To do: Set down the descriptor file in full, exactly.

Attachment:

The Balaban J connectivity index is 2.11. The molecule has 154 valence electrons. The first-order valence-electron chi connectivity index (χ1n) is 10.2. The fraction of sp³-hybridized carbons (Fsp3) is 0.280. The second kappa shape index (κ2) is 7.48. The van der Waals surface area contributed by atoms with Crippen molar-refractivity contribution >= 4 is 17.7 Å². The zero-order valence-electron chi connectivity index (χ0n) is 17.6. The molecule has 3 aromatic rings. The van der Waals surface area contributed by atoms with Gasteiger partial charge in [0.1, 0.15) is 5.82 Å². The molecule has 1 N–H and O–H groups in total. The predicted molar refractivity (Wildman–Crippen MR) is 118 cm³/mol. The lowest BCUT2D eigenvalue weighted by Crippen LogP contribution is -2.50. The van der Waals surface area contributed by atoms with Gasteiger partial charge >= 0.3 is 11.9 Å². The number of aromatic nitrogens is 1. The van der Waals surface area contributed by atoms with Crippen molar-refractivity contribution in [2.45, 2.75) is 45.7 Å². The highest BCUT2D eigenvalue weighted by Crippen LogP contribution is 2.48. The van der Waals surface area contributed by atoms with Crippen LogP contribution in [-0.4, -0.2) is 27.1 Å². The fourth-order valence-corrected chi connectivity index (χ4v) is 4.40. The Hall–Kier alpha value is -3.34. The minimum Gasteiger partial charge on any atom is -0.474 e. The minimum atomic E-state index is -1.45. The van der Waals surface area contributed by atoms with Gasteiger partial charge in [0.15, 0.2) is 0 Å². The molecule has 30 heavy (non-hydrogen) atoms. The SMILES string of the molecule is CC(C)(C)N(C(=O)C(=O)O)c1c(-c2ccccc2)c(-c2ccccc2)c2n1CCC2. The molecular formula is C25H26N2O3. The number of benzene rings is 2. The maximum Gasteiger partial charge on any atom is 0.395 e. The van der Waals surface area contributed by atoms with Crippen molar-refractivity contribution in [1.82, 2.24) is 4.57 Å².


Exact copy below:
The Balaban J connectivity index is 2.11. The molecule has 154 valence electrons. The first-order valence-electron chi connectivity index (χ1n) is 10.2. The fraction of sp³-hybridized carbons (Fsp3) is 0.280. The second kappa shape index (κ2) is 7.48. The van der Waals surface area contributed by atoms with Crippen molar-refractivity contribution >= 4 is 17.7 Å². The zero-order valence-electron chi connectivity index (χ0n) is 17.6. The molecule has 3 aromatic rings. The van der Waals surface area contributed by atoms with Gasteiger partial charge in [0.1, 0.15) is 5.82 Å². The molecule has 1 N–H and O–H groups in total. The predicted molar refractivity (Wildman–Crippen MR) is 118 cm³/mol. The lowest BCUT2D eigenvalue weighted by Crippen LogP contribution is -2.50. The van der Waals surface area contributed by atoms with Gasteiger partial charge >= 0.3 is 11.9 Å². The number of aromatic nitrogens is 1. The van der Waals surface area contributed by atoms with Crippen molar-refractivity contribution in [2.45, 2.75) is 45.7 Å². The highest BCUT2D eigenvalue weighted by Crippen LogP contribution is 2.48. The van der Waals surface area contributed by atoms with Crippen LogP contribution in [-0.4, -0.2) is 27.1 Å². The fourth-order valence-corrected chi connectivity index (χ4v) is 4.40. The Hall–Kier alpha value is -3.34. The minimum Gasteiger partial charge on any atom is -0.474 e. The minimum atomic E-state index is -1.45. The van der Waals surface area contributed by atoms with Gasteiger partial charge in [0.15, 0.2) is 0 Å². The molecule has 30 heavy (non-hydrogen) atoms. The SMILES string of the molecule is CC(C)(C)N(C(=O)C(=O)O)c1c(-c2ccccc2)c(-c2ccccc2)c2n1CCC2. The molecular formula is C25H26N2O3. The number of benzene rings is 2. The maximum Gasteiger partial charge on any atom is 0.395 e. The van der Waals surface area contributed by atoms with Crippen molar-refractivity contribution in [1.82, 2.24) is 4.57 Å².